Yesterday was my son’s second birthday, and as a way to celebrate his Sardinian roots and enjoy a day out with the family, we joined our new village, Monti to celebrate Pasquetta, or Easter Monday, with good food, wine and lots of conversation with new neighbors.
At the celebration, we were able to sample two quintessential Sardinian dishes: Malloreddus and Maialetto (or Porceddu). If you are a vegetarian, this post is definitely not your cup of tea and I offer you a look at some of Sardinia’s non-meat based dishes, like Medieval Chick Pea Flour Pancakes or Creamy Pumpkin Risotto with Crispy Onions.
Sardinia, an Island with Earthy Tastes
We have cooked Malloreddus at home many times, already. They even make a gluten-free version. I don’t think you can be in Sardinia for one day without trying it, as it is pretty much the national dish of Sardinia. Yes, Sardinians do see themselves apart from their fellow countrymen over there on “the continent” and rightly so.
Sardinia has spent most of its history isolated from the mainland and has a history of invasions, beginning with the Phoenicians in the 9th century (BCE) to the Romans, Arabs, Northern Italians (Genoese and Pisans) and finally the Spanish. In resistance, the native Sardinian people moved inland creating strong bases of tradition in the interior mountainous regions which have cultivated a traditional cuisine that relies mostly on inland foods, such as grain, and pastoral animals, like sheep, goats, and pigs. This allowed the people to stay away from the coasts, which only tend to bring ships of “robbers”. Malloreddus and Porcheddu exemplify the island’s cuisine based on foods of the land and not of the sea, despite Sardinia being an island surrounded by the Mediterranean.
Malloreddus are the most often prepared traditional dish in Sardinia. This small pasta, also known as “gnochetti Sardi” appear on the plate at all the most important occasions, like village festivals, and weddings. Even today in more traditional villages the bride will bring a bowl of Malloreddus to her husband, and they will eat their first meal together as husband and wife from the same plate. However, they are often prepared at home for lunch or dinner because they are such a deep part of the Sardinian diet and you can find them on restaurant menus all over the island.
Malloreddus are hand-shaped to look like shells with stripes, and are similar to cavatelli, although cavatelli are made with wheat flour, while malloreddus are made with semolina. This makes them durable, able to stand up to hearty sauces and to feed a large number of people, like at the festival yesterday. Although the pasta was cooked in large batches and took a while to get on all the plates of hundreds of guests, it was still al dente.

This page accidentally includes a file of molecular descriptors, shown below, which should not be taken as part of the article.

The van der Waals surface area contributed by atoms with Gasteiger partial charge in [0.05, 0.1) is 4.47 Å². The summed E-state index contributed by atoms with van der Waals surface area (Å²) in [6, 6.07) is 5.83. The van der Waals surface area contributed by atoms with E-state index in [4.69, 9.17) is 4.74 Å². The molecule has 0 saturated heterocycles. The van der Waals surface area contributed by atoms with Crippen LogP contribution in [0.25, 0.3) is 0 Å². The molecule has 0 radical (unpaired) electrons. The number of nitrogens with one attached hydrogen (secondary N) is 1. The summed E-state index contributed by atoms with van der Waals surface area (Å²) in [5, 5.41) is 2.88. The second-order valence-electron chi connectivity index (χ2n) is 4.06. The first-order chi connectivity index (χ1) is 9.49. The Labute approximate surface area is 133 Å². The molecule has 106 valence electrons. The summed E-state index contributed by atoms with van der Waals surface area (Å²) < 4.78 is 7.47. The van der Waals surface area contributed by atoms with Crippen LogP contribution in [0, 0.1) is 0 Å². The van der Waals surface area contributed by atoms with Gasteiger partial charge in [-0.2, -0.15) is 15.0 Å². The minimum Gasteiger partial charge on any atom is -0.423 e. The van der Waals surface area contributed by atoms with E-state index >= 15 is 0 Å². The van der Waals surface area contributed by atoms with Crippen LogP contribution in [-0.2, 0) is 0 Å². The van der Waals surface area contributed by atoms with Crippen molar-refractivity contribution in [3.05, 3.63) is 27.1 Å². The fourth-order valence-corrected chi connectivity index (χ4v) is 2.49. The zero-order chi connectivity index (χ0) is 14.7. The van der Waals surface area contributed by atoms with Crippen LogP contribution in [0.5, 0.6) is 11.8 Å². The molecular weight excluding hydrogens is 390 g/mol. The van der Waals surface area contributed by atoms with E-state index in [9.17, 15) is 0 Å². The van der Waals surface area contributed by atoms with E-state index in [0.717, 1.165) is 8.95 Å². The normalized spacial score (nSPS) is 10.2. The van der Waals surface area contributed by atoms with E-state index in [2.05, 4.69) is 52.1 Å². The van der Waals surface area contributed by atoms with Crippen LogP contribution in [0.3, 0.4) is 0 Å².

The shape was traditionally created by pressing the balls of dough on a reed basket, but nowadays most people use a special board with ridges, a citrus zester or even the back of a fork to create the lines, which are important so the sauce can easily cling to the pasta. Traditionally the dough was made with saffron, but today, it is usually added to the sauce, if added at all. The saffron was likely first obtained from the Phoenicians, and then cultivated on the island of Sardinia soon thereafter by the Nuraghic people who inhabited the island at the time.
The name of the pasta, Malloreddus most likely comes from the Latin mallolus, meaning “morsel”. Sardinian is the language that most closely resembles Latin, today. However, Malloru also means “bull” in Sardinian Campidanese, the language spoken in the south of Sardinia and so Malloreddus being a diminutive form of that word, means “little bulls” or “calves”. However seen on a plate, many have likened them to something a little more off-putting, maggots, which are actually an ingredient in one of the most well-known Sardinian cheeses, Casu marzu. But these pasta are usually served with a sausage ragu, sometimes made of wild boar.
Porceddu is another traditional dish based on pork. It is roasted suckling pig, which is prepared, by pit-roasting the piglets using myrtle or juniper branches. The piglets are cooked around a large open fire pit and it takes about 4-5 hours to create the desired result: tender juicy meat with a crispy outside skin, heaven on a plate for pork lovers.
Porceddu is another dish typically reserved for festivals, holidays and other celebrations because it takes so long to cook, and feeds a crowd. The Spaniards certainly left their mark on Sardinia, with their watchtowers dotting the coastlines, Catalan still spoken in Alghero, a town in northern Sardinia, as well as a love for pork dishes.
My daughter loves meat, especially pork and she has been told about Porceddu all her life. She has been waiting patiently to try it, and yesterday she finally got her chance. It was a big hit. She even made up a song about it and kept referring to the piglets as “my poor little porcheddu” and yet she had no difficulty enjoying every little bite.
We had a wonderful time enjoying the spring air and feasting on delicious traditional food, all pork-based from the antipasto until the crowning glory of the Porceddu.
When you go to an event like this, even though you are there to eat, people bring coolers full of their own bread, cheese and salumi to share with their neighbors. Bottles of homemade wine are cracked open and enjoyed in anticipation of the three-course meal (with wine) to follow. In those moments it is easy to understand why Sardinia has such a strong and rich food history.